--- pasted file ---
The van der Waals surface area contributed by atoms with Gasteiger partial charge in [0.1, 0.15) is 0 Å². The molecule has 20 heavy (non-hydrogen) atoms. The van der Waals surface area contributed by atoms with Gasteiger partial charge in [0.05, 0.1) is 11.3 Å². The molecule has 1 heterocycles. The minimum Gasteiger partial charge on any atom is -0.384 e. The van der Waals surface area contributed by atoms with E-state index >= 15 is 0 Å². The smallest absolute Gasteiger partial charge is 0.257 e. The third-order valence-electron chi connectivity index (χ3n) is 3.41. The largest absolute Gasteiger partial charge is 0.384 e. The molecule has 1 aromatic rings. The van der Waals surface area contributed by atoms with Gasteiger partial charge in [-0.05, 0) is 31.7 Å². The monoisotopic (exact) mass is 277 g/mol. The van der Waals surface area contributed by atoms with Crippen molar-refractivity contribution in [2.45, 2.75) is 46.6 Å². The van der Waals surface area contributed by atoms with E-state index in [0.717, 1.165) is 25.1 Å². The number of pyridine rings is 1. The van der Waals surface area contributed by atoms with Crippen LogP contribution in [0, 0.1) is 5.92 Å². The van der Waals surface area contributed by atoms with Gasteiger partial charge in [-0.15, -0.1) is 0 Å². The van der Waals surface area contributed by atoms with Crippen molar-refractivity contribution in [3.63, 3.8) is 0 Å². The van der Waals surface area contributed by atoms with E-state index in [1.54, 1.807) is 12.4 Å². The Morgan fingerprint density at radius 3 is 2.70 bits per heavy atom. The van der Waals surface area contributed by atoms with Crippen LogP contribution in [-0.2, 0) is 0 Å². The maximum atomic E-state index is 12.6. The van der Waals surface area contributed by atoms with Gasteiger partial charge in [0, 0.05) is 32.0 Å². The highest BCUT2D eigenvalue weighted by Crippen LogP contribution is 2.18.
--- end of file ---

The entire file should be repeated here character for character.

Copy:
The van der Waals surface area contributed by atoms with Gasteiger partial charge in [0.1, 0.15) is 0 Å². The molecule has 20 heavy (non-hydrogen) atoms. The van der Waals surface area contributed by atoms with Gasteiger partial charge in [0.05, 0.1) is 11.3 Å². The molecule has 1 heterocycles. The minimum Gasteiger partial charge on any atom is -0.384 e. The van der Waals surface area contributed by atoms with E-state index >= 15 is 0 Å². The smallest absolute Gasteiger partial charge is 0.257 e. The third-order valence-electron chi connectivity index (χ3n) is 3.41. The largest absolute Gasteiger partial charge is 0.384 e. The molecule has 1 aromatic rings. The van der Waals surface area contributed by atoms with Gasteiger partial charge in [-0.05, 0) is 31.7 Å². The monoisotopic (exact) mass is 277 g/mol. The van der Waals surface area contributed by atoms with Crippen molar-refractivity contribution in [2.45, 2.75) is 46.6 Å². The van der Waals surface area contributed by atoms with E-state index in [0.717, 1.165) is 25.1 Å². The number of pyridine rings is 1. The van der Waals surface area contributed by atoms with Crippen LogP contribution in [0, 0.1) is 5.92 Å². The van der Waals surface area contributed by atoms with Gasteiger partial charge in [-0.15, -0.1) is 0 Å². The van der Waals surface area contributed by atoms with Crippen molar-refractivity contribution in [3.63, 3.8) is 0 Å². The van der Waals surface area contributed by atoms with E-state index in [1.54, 1.807) is 12.4 Å². The Morgan fingerprint density at radius 3 is 2.70 bits per heavy atom. The van der Waals surface area contributed by atoms with Crippen LogP contribution in [-0.2, 0) is 0 Å². The maximum atomic E-state index is 12.6. The van der Waals surface area contributed by atoms with Gasteiger partial charge in [0, 0.05) is 32.0 Å². The highest BCUT2D eigenvalue weighted by Crippen LogP contribution is 2.18.